Ah, but such omniscient capacities are precisely what the global-warming faithful imagine themselves to possess. Unlike most traditional religions that have historically been content to function without the strong arm of the state behind them, the global warmingists want to turn theirs into a state religion. In the very nature of human beings as producers of carbon dioxide, they have found an u201Coriginal sinu201D to be eradicated. (Forget that plants — the foundation upon which all of life depends — are as dependent upon our carbon dioxide as we are upon the oxygen they provide.) I suspect that their version of the u201CTen Commandmentsu201D greatly exceeds that number.
Nor can we overlook the aura of sainthood in which its spiritual leader, Al Gore, has been enshrouded. There is little questioning, among the faithful, of his reportedly raking in anywhere from $50,000 to $100,000 per lecture — and reportedly receiving a $250,000 speaking fee in Saudi Arabia — nor of the enormous energy costs of maintaining his mansion in Tennessee. It is enough that he is the anointed one, a role he played to perfection when, at the Academy Awards, people were eager to touch the man. I was surprised that young mothers didn’t bring their babies to the stage to be blessed by him.
When I voice my own doubts — grounded in the dissenting opinions offered by many hundreds of scientists as to the human causes of global warming — I receive the standard response: u201Chave you seen Al Gore’s film?u201D Donald Miller had an excellent article a few weeks ago surveying the literature of opposition to the established dogma. I e-mailed his article to a global warmingist colleague of mine, who responded that Prof. Miller only taught in a medical school. u201CAnd a political hack like Al Gore is credible?,u201D I asked.
The religious nature of the global warming cult also finds expression in the purchase of u201Ccarbon offsets,u201D with which to compensate for excessive CO2 production. This practice has been likened, by some, to the medieval church practice of selling u201Cindulgences.u201D And like many other religions, this emerging sect has its own version of an apocalypse, with mankind facing a cosmic cataclysm unless we humans end our sinful ways and embrace the secular theology.
To understand the roots of this new religion, one need only go back to the earlier gospel from whence these true believers migrated. It is no coincidence, I believe, that the environmental cult arose at about the same time that the earlier faith in state economic planning was unable to withstand the pragmatic power of the marketplace as the generator of material well-being. Environmentalism provided an alternative vehicle for those whose principal ambition lay in controlling the lives and property of their fellow humans. There was some initial uncertainty expressed over whether we faced an incipient global u201Ccoolingu201D or u201Cwarming,u201D but there was no absence of faith in their underlying cause: to extend coercive control over all of humanity. If you doubt this assessment, consider the common interventionist mindset that has driven both socialist and environmental planners.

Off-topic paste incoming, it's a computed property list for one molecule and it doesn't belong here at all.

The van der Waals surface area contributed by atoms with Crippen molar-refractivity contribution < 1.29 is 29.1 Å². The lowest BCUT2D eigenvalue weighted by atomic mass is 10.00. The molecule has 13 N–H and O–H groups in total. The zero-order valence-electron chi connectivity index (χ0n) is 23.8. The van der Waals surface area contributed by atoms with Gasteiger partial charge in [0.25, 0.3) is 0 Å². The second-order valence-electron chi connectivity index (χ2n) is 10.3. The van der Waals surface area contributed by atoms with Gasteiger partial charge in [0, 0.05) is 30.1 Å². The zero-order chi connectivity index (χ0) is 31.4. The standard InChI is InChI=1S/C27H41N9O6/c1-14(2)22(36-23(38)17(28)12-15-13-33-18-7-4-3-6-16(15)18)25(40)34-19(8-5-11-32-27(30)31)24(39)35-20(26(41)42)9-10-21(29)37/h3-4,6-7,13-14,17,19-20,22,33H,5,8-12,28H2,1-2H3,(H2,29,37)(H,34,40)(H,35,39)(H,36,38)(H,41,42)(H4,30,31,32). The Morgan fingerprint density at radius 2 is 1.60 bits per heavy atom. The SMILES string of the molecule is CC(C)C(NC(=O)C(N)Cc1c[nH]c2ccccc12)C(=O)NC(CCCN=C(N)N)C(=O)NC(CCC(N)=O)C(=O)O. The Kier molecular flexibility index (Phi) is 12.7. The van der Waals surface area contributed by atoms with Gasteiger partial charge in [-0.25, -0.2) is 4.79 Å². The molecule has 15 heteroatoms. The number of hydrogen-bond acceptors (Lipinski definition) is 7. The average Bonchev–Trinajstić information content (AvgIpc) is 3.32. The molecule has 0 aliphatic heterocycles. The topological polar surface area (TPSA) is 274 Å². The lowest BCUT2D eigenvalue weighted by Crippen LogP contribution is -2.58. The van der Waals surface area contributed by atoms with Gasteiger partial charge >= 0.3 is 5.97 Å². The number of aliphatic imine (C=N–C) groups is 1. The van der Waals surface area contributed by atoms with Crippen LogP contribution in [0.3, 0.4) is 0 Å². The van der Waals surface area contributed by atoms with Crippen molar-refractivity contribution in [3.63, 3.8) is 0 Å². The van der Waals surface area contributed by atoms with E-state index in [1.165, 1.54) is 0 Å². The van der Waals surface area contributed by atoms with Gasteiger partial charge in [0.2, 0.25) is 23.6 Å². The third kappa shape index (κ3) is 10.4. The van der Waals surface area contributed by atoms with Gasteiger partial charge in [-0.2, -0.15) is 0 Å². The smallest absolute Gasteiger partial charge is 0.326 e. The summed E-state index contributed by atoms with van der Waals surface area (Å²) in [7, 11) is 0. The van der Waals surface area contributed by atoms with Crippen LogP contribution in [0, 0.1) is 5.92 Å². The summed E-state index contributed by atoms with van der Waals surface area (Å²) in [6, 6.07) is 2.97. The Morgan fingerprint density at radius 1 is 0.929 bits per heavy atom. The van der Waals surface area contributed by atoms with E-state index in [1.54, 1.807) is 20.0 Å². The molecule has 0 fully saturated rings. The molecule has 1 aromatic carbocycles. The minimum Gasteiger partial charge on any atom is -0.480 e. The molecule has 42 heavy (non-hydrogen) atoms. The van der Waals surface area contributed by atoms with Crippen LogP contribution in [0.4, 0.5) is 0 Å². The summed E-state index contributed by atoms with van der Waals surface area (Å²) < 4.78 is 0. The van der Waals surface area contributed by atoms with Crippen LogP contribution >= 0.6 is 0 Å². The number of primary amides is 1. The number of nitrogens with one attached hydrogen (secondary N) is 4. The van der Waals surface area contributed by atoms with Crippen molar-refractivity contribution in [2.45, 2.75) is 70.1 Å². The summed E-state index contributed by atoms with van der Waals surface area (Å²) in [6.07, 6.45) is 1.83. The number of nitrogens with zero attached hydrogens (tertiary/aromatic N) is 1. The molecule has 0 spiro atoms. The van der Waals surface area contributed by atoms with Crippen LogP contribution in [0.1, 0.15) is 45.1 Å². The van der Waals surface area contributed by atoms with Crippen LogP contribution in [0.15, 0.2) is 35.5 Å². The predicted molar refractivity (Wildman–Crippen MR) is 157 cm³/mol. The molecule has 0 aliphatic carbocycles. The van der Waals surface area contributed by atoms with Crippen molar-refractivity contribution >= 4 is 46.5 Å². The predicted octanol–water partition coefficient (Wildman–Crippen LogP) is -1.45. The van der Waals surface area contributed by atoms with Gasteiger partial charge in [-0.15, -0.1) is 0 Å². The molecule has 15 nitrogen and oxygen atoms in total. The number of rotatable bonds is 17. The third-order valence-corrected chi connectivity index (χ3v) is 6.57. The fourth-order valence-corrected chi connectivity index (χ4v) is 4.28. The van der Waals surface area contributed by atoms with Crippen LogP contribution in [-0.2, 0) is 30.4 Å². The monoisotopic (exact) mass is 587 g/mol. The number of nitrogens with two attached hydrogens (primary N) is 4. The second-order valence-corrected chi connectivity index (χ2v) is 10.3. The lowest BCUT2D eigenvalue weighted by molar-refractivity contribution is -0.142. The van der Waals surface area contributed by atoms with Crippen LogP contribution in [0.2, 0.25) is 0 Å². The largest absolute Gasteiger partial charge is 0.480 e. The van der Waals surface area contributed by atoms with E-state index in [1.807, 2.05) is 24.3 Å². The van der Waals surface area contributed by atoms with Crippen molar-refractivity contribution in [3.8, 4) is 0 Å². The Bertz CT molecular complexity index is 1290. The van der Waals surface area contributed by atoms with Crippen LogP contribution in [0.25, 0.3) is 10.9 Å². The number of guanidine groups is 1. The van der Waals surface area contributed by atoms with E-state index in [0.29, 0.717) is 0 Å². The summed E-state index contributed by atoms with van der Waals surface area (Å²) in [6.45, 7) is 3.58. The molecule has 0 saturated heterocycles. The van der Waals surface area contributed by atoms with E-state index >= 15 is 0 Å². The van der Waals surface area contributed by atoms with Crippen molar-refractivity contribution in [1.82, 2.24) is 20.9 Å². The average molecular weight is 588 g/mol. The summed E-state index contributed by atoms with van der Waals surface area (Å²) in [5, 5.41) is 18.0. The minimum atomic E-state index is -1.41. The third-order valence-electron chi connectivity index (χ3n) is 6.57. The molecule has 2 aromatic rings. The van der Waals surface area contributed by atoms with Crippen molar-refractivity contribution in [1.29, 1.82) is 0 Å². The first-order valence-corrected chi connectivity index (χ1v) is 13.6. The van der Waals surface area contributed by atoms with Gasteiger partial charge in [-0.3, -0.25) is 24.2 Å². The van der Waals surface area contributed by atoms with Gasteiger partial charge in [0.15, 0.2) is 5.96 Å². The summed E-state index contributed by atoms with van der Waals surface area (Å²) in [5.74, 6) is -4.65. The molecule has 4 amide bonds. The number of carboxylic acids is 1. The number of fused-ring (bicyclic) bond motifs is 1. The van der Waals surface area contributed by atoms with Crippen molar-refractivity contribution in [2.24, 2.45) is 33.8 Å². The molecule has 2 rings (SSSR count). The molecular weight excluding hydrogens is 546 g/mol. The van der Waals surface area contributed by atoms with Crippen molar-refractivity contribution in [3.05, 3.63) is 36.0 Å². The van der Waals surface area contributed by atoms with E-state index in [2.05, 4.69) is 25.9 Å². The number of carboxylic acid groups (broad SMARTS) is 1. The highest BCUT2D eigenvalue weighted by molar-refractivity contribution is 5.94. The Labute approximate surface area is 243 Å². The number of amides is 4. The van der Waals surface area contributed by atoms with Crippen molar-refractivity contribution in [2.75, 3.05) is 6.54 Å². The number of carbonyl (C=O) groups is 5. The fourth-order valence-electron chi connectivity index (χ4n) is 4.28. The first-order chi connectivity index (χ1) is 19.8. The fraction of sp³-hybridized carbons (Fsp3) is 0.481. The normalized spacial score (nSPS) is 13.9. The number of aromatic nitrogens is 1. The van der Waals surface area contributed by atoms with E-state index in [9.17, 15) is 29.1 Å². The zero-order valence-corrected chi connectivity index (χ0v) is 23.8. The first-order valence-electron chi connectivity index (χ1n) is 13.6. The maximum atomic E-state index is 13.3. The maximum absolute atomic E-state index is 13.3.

As regular readers of my articles may recall, I am a confirmed agnostic when it comes to other people’s cosmologies and earthly utopias, treating all with an energized skepticism. I believe that each of us has a deep need for spiritual experiences, and as long as men and women are content to search their souls and the world about them for their vision without brandishing weapons to compel my adherence to their views, I eagerly support their liberty to pursue such inquiries. I regard it as my contribution to the atmosphere of mutual tolerance upon which free and peaceful societies depend.
I begin to get uneasy, however, when the drum-beating and flag-waving herald a new crusade in which my family and the rest of mankind are to be conscripted. The same fear-mongering that caused most Americans to believe that unseen, sinister forces sought to destroy America with imaginary u201Cweapons of mass destruction,u201D is now being employed to convince all of humanity of an even deadlier specter: mankind itself. It is time for childish minds to give up their fears of bogeymen, and to stop worshipping those who have nothing more to offer us than a pack of new and improved scarecrows!
Butler Shaffer [send him e-mail] teaches at the Southwestern University School of Law. He is the author of Calculated Chaos: Institutional Threats to Peace and Human Survival.